Since the pickups would be behind the wood on the front of the guitar, they would be further from the string and adjustment as to the height would be limited. By cutting, (routing), the wood very thin on the front under the strings but above the pickups, you could get them very close to the "normal" height position.

It may look odd. An electric guitar with no pickups showing from under the strings. From the end of the neck to the bridge there would be just wood and strings, nothing more.

What do all of you think? Is it a feasable idea? Is it worth the time and trouble? Do you think the placement would make that big of a difference?

I guess worst case scenario would be if I try it, and it works out well, but the pickups still sound weak, once I had them locked into thier respective locations, I could route through the front and move them up through the wood into position under the strings. It would be more work, and the idea of having a guitar with no pickups showing is kind of interesting. So is the idea of being able to move the pickups around until I find the perfect location for each.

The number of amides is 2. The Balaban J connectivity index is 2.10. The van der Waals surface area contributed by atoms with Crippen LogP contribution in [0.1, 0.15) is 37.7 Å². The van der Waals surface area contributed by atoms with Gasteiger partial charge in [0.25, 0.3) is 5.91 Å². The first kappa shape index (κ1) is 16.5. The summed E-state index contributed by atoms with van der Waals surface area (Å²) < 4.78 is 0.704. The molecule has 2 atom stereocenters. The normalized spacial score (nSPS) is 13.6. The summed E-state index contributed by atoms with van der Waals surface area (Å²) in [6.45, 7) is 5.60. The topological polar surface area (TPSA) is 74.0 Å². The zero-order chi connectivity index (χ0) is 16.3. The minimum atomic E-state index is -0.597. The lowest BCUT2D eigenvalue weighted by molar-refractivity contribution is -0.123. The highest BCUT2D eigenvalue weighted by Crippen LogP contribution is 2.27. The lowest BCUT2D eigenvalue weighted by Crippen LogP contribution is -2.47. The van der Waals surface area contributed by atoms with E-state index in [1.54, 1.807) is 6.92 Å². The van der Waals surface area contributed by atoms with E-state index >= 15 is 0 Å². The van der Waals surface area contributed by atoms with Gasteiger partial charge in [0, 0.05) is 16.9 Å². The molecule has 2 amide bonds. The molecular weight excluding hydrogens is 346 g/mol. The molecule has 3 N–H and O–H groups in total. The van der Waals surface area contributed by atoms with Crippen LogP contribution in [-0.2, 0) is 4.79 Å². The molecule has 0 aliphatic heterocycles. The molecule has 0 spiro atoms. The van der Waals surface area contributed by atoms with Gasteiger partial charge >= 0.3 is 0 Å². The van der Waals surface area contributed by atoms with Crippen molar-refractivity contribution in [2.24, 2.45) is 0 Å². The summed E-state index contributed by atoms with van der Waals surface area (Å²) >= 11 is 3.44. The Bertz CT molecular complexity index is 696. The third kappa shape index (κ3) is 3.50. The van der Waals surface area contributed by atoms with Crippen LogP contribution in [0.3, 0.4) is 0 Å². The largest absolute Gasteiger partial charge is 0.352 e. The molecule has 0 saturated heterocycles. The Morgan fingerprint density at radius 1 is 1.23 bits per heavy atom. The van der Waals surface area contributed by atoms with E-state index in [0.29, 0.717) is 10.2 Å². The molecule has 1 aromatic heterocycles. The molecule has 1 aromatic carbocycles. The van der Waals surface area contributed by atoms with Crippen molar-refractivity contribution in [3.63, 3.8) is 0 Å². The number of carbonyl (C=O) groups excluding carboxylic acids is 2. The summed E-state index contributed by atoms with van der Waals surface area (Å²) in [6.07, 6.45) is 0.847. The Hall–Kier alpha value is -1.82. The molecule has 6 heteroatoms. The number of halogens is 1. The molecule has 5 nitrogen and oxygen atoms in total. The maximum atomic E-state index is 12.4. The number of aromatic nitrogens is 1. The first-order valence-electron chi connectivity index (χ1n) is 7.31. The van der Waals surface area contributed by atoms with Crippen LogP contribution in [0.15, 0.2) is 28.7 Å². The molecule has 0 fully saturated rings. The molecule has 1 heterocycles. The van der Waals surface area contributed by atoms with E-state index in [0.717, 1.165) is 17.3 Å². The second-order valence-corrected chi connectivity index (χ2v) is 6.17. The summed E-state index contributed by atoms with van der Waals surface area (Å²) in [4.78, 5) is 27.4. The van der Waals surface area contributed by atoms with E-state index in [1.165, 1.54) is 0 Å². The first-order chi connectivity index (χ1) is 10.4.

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definately worth experimenting with pickup position- you can see previous examples of moving pickups like the westone rail

but i dont think there is any point trying to establish the best position with them so far away from the strings... and dont forget that 'perfect' is a very subjective thing - especially when it comes to tone. my feeling is that a few minutes in a guitar shop with a ruler will give you similar ideas and measurements

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Vinnie! You da man!